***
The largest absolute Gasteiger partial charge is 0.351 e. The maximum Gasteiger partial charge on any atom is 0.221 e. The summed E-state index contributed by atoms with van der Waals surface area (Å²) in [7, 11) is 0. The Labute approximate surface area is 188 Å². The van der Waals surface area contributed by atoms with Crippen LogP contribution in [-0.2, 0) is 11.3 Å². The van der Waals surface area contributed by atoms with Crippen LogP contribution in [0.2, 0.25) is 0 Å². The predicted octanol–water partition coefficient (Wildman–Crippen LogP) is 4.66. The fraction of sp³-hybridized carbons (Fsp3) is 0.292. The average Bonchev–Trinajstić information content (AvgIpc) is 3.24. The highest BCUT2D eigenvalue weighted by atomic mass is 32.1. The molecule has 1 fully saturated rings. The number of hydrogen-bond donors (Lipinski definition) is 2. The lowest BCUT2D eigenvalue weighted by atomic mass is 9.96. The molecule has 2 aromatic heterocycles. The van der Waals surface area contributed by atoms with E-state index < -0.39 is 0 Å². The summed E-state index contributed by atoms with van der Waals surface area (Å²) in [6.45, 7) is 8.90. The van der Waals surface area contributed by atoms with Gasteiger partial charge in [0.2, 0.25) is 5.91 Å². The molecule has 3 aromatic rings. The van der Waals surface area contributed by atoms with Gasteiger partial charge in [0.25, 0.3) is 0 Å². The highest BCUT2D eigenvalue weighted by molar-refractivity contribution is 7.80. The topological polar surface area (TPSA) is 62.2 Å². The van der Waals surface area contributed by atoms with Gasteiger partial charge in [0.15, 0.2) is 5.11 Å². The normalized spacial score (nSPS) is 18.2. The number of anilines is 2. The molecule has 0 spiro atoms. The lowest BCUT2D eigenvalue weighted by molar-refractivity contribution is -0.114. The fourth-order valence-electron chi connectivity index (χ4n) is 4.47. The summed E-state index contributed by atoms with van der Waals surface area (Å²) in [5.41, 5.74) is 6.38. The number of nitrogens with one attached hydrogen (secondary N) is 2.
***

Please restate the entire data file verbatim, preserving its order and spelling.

The largest absolute Gasteiger partial charge is 0.351 e. The maximum Gasteiger partial charge on any atom is 0.221 e. The summed E-state index contributed by atoms with van der Waals surface area (Å²) in [7, 11) is 0. The Labute approximate surface area is 188 Å². The van der Waals surface area contributed by atoms with Crippen LogP contribution in [-0.2, 0) is 11.3 Å². The van der Waals surface area contributed by atoms with Crippen LogP contribution in [0.2, 0.25) is 0 Å². The predicted octanol–water partition coefficient (Wildman–Crippen LogP) is 4.66. The fraction of sp³-hybridized carbons (Fsp3) is 0.292. The average Bonchev–Trinajstić information content (AvgIpc) is 3.24. The highest BCUT2D eigenvalue weighted by atomic mass is 32.1. The molecule has 1 fully saturated rings. The number of hydrogen-bond donors (Lipinski definition) is 2. The lowest BCUT2D eigenvalue weighted by atomic mass is 9.96. The molecule has 2 aromatic heterocycles. The van der Waals surface area contributed by atoms with E-state index < -0.39 is 0 Å². The summed E-state index contributed by atoms with van der Waals surface area (Å²) in [6.45, 7) is 8.90. The van der Waals surface area contributed by atoms with Gasteiger partial charge in [0.2, 0.25) is 5.91 Å². The molecule has 3 aromatic rings. The van der Waals surface area contributed by atoms with Gasteiger partial charge in [0.25, 0.3) is 0 Å². The highest BCUT2D eigenvalue weighted by molar-refractivity contribution is 7.80. The topological polar surface area (TPSA) is 62.2 Å². The van der Waals surface area contributed by atoms with Gasteiger partial charge in [0.15, 0.2) is 5.11 Å². The normalized spacial score (nSPS) is 18.2. The number of anilines is 2. The molecule has 0 spiro atoms. The lowest BCUT2D eigenvalue weighted by molar-refractivity contribution is -0.114. The fourth-order valence-electron chi connectivity index (χ4n) is 4.47. The summed E-state index contributed by atoms with van der Waals surface area (Å²) in [5.41, 5.74) is 6.38. The number of nitrogens with one attached hydrogen (secondary N) is 2.